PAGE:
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TITLE
Pillar at Shandwick, West Side
EXTERNAL ID
QZP40_2475_1_P001
PLACENAME
Shandwick
DISTRICT
Fearn
OLD COUNTY/PARISH
ROSS: Nigg
DATE OF IMAGE
1857
SOURCE
Highland Libraries
ASSET ID
31675
KEYWORDS
Pictish stones
carved stones
carvings
standing stones
cemeteries
crosses
Pillar at Shandwick, West Side

Carved in relief on both faces, Pictish standing stones remain something of a mystery. The later slabs usually contain a cross as well as numerous Pictish symbols which may have mythological or religious meanings. However, as many symbols appear in pairs they may designate particular lineages or kindreds. These stones are only found around the north-east coast and three of the finest examples of this type were produced in the Tarbat peninsula, including this one at Shandwick.

Gradually, between 600 and 800 AD, most of the Picts were converted to Christianity. It is during this time that the carved stones for which the Picts are renowned were produced.

The 3m tall stone at Shandwick is designated a Class 2 stone. A Class 2 Pictish stone is regarded as a major work of art dating from the 8th and 9th centuries. They are rectangular slabs, usually of sandstone, decorated with Pictish symbols and Christian motifs.

Facing the sea, the cross is covered with bosses and interlocking spirals. On the other side are five decorative panels - a double-disc symbol of a beast, a hunting scene, fighting swordsmen, a hunter with a crossbow, and serpents biting themselves.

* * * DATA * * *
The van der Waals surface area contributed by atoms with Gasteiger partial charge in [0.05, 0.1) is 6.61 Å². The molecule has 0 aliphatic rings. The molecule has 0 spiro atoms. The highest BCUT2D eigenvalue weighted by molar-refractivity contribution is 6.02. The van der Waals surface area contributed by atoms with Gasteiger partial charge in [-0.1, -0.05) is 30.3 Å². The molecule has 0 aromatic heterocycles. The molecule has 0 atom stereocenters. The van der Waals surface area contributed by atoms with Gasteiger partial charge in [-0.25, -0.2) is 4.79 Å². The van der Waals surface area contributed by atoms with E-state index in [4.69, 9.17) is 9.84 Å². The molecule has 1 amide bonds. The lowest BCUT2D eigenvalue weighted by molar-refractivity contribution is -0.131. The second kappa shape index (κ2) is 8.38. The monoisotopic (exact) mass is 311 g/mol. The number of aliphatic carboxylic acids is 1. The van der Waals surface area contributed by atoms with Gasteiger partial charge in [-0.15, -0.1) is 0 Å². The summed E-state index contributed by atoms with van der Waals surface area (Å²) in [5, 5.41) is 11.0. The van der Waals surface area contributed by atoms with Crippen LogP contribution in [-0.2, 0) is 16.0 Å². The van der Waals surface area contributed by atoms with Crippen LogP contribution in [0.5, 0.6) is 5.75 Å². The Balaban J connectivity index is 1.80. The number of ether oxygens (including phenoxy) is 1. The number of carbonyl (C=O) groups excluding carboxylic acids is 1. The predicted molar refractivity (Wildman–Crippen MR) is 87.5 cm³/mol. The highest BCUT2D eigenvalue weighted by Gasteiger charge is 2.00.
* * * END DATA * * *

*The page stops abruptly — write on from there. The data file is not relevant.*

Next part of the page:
It's Gaelic name, Clach a' Charaidh, means 'stone of the grave-plots' and there are records of a burial ground here which was last used during the cholera epidemic of 1832 and was 'ploughed under' c.1885.

This stone is now enclosed in a glass case to protect it from the elements.

This plate is taken from 'A Short Account of some Carved Stones in Ross-shire, accompanied with a series of Outline Engravings' by Charles Carter Petley and published in 'Archaeologia Scotica or Transactions of the Society of Antiquaries of Scotland', vol IV (1857)

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Pillar at Shandwick, West Side

ROSS: Nigg

Pictish stones; carved stones; carvings; standing stones; cemeteries; crosses

Highland Libraries

Fraser Mackintosh Collection (illustrations)

Carved in relief on both faces, Pictish standing stones remain something of a mystery. The later slabs usually contain a cross as well as numerous Pictish symbols which may have mythological or religious meanings. However, as many symbols appear in pairs they may designate particular lineages or kindreds. These stones are only found around the north-east coast and three of the finest examples of this type were produced in the Tarbat peninsula, including this one at Shandwick.<br /> <br /> Gradually, between 600 and 800 AD, most of the Picts were converted to Christianity. It is during this time that the carved stones for which the Picts are renowned were produced.<br /> <br /> The 3m tall stone at Shandwick is designated a Class 2 stone. A Class 2 Pictish stone is regarded as a major work of art dating from the 8th and 9th centuries. They are rectangular slabs, usually of sandstone, decorated with Pictish symbols and Christian motifs. <br /> <br /> Facing the sea, the cross is covered with bosses and interlocking spirals. On the other side are five decorative panels - a double-disc symbol of a beast, a hunting scene, fighting swordsmen, a hunter with a crossbow, and serpents biting themselves.<br /> <br /> It's Gaelic name, Clach a' Charaidh, means 'stone of the grave-plots' and there are records of a burial ground here which was last used during the cholera epidemic of 1832 and was 'ploughed under' c.1885.<br /> <br /> This stone is now enclosed in a glass case to protect it from the elements.<br /> <br /> This plate is taken from 'A Short Account of some Carved Stones in Ross-shire, accompanied with a series of Outline Engravings' by Charles Carter Petley and published in 'Archaeologia Scotica or Transactions of the Society of Antiquaries of Scotland', vol IV (1857)